ENOLA -- For the last couple weeks of football season, Gary Martin was holding his breath.

In Week 9, the Greencastle-Antrim boys basketball coach saw one of his top players go down when Spencer Meyers broke his left arm in two places.

In Week 10, the Blue Devils played Sam Sprague at quarterback and wide receiver, and for most of the second quarter, he sat on the sideline having his knee examined.

"I worry every year," Martin said. "I've only missed two football games in six seasons, and you hope nobody gets hurt. You're hoping they succeed and get through, but you understand that they want to play. So, if (Sam) had've been hurt and been out for the season, it still would've made sense that he played because you had to play him in his last game."

Sprague, who missed half of last year's basketball season, wasn't hurt during football season, but Meyers may miss a good portion, if not all, of basketball season.

"We're going to lose a little bit of size with him because he was standing at 6-foot-4," Sprague said. "But I think we'll be all right. Coming off the bench, we have Matt Lutz, who is about 6-foot-5, and we'll have some size inside with Ian (Gelsinger), too."

Greencastle, along with all the other area's basketball teams, is prepping for the season, which unofficially kicked off at the Mid Penn Conference Basketball Media Day on Wednesday at PennLive.

"We're excited to get the season going," Sprague said. "We had our freshman really step up last year with Bryan (Gembe), Ian and Brandon (Stuhler). Plus, we have Casey (Hoover) and myself, so I feel that we all have a lot of varsity experience. We've all played AAU basketball, too, so we've faced talent outside of Franklin County."

ON THE UPSWING >> Chambersburg is looking to make big improvements this year.

The Trojans now have the advantage of having coach Shawn Shreffler back with an entire season under his belt after his reinstatement.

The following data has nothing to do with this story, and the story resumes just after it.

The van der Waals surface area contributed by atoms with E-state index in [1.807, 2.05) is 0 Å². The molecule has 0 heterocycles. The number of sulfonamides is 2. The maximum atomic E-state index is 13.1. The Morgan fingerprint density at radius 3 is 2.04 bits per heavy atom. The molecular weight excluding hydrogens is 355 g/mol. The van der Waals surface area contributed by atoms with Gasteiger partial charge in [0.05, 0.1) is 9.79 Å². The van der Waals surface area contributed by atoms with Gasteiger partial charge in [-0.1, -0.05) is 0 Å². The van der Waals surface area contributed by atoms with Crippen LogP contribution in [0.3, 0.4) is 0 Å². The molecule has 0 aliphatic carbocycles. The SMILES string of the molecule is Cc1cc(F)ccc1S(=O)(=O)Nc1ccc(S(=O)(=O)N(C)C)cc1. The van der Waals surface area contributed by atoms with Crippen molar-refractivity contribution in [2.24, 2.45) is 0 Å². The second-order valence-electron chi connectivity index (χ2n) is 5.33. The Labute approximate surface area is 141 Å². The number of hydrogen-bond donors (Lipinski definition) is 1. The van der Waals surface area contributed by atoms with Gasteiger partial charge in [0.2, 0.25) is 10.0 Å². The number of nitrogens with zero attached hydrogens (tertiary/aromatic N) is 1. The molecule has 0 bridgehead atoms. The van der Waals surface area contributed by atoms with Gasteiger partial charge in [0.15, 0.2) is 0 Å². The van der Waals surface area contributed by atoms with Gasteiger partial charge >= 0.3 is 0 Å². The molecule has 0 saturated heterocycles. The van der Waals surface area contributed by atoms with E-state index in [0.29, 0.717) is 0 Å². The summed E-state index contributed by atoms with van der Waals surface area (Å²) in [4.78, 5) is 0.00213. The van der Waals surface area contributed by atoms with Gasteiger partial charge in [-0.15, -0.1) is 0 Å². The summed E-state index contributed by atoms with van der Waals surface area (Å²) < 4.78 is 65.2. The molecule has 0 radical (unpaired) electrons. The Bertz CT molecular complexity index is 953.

"You gain a lot of experience going through a season together," Shreffler said. "You learn a lot about yourselves and who you are and things you need to do in the offseason to get better. That allowed us to establish some goals of things that we needed to do to improve and get better."

Although Chambersburg may not see the return of big man Austin Suders, the Trojans did get a big surprise from Cade Whitfield, who came on strong at the end of last season.

"We went 5-5 down the stretch, and the five guys that started those games are all back," Shreffler said. "We have a core group of guys that are returning that have some good experience from last year."

Whitfield said, "I'll just do what's needed to win games. I don't want to set the bar too high for personal goals; I just want to get wins. As long as I'm helping the team, I'm happy."

DEFENDING CHAMPS >> Shippensburg coach Ray Staver will be the first to say a repeat isn't all that easy.

Last year, the Greyhounds won the Mid Penn Colonial Division.

"It's always a challenge," Staver said. "It's a lot easier the first time. The second time, you have a bullseye on your chest. Everyone is shooting for you. Our kids certainly understand that, and we'll talk about it. They feel like they are going to be pretty good. Talk is cheap, though. You have to go out on the floor and perform."

It also might be awhile before the Hounds can really start practicing. Shippensburg's football team is still alive, facing off against Solanco on Friday. Meanwhile, basketball practice begins Monday.

"Honestly, right now, my mind is on football because it's the sport I'm in right now," said Wade Mills, a dual-sport athlete. "I can't even go to open gyms right now, so that's tough. I'm not really in basketball shape, so the transition will be hard but I'll be able to handle it."

STARTING OFF WELL >> James Buchanan finished with a 9-13 record a year ago, and will be looking to make strides.

It'll be especially important for the Rockets to kick off well, as they host the fifth annual Franklin County Tip-Off Tournament.

"We hosted it the first time around, so we're looking forward to it," JB coach Larry Strawoet said. "It gives you a playoff atmosphere right at the beginning, and that's sort of what the thought was going into the Franklin County Tournament. Hopefully, we'll have a better start than we have in the past. Playing at home gives us a little more comfort."

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